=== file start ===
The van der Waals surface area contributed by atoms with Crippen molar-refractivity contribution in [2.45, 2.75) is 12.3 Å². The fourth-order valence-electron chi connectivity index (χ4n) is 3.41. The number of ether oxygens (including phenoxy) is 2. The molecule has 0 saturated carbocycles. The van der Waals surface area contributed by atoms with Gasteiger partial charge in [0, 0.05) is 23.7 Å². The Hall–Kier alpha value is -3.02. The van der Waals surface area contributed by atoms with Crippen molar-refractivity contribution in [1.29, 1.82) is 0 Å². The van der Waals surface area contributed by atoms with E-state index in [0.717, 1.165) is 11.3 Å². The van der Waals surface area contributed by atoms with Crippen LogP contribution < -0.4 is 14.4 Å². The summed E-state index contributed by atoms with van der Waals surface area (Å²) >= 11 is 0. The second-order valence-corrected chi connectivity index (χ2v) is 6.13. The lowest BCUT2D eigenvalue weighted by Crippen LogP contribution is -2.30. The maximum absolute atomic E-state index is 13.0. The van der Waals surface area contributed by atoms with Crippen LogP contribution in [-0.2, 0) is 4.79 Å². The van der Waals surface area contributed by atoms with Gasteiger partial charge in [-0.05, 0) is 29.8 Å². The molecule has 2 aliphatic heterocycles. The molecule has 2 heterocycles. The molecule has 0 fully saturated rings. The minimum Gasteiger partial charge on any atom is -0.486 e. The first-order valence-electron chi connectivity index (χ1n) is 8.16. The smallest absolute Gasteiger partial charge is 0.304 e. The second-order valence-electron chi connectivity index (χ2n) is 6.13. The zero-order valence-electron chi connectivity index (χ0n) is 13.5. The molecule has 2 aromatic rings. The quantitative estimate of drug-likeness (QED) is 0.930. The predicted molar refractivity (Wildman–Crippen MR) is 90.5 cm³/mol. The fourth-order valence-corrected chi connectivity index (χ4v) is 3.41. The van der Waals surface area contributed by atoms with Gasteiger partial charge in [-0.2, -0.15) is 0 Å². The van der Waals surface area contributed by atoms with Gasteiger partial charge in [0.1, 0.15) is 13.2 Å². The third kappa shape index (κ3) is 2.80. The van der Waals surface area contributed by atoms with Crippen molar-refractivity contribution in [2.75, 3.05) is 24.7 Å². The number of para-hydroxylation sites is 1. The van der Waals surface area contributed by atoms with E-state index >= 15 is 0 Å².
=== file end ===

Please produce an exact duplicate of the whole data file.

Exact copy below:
The van der Waals surface area contributed by atoms with Crippen molar-refractivity contribution in [2.45, 2.75) is 12.3 Å². The fourth-order valence-electron chi connectivity index (χ4n) is 3.41. The number of ether oxygens (including phenoxy) is 2. The molecule has 0 saturated carbocycles. The van der Waals surface area contributed by atoms with Gasteiger partial charge in [0, 0.05) is 23.7 Å². The Hall–Kier alpha value is -3.02. The van der Waals surface area contributed by atoms with Crippen molar-refractivity contribution in [1.29, 1.82) is 0 Å². The van der Waals surface area contributed by atoms with E-state index in [0.717, 1.165) is 11.3 Å². The van der Waals surface area contributed by atoms with Crippen LogP contribution < -0.4 is 14.4 Å². The summed E-state index contributed by atoms with van der Waals surface area (Å²) >= 11 is 0. The second-order valence-corrected chi connectivity index (χ2v) is 6.13. The lowest BCUT2D eigenvalue weighted by Crippen LogP contribution is -2.30. The maximum absolute atomic E-state index is 13.0. The van der Waals surface area contributed by atoms with Crippen LogP contribution in [-0.2, 0) is 4.79 Å². The van der Waals surface area contributed by atoms with Gasteiger partial charge in [-0.05, 0) is 29.8 Å². The molecule has 2 aliphatic heterocycles. The molecule has 2 heterocycles. The molecule has 0 fully saturated rings. The minimum Gasteiger partial charge on any atom is -0.486 e. The first-order valence-electron chi connectivity index (χ1n) is 8.16. The smallest absolute Gasteiger partial charge is 0.304 e. The second-order valence-electron chi connectivity index (χ2n) is 6.13. The zero-order valence-electron chi connectivity index (χ0n) is 13.5. The molecule has 2 aromatic rings. The quantitative estimate of drug-likeness (QED) is 0.930. The predicted molar refractivity (Wildman–Crippen MR) is 90.5 cm³/mol. The fourth-order valence-corrected chi connectivity index (χ4v) is 3.41. The van der Waals surface area contributed by atoms with Gasteiger partial charge in [-0.2, -0.15) is 0 Å². The van der Waals surface area contributed by atoms with Gasteiger partial charge in [0.1, 0.15) is 13.2 Å². The third kappa shape index (κ3) is 2.80. The van der Waals surface area contributed by atoms with Crippen molar-refractivity contribution in [2.75, 3.05) is 24.7 Å². The number of para-hydroxylation sites is 1. The van der Waals surface area contributed by atoms with E-state index >= 15 is 0 Å².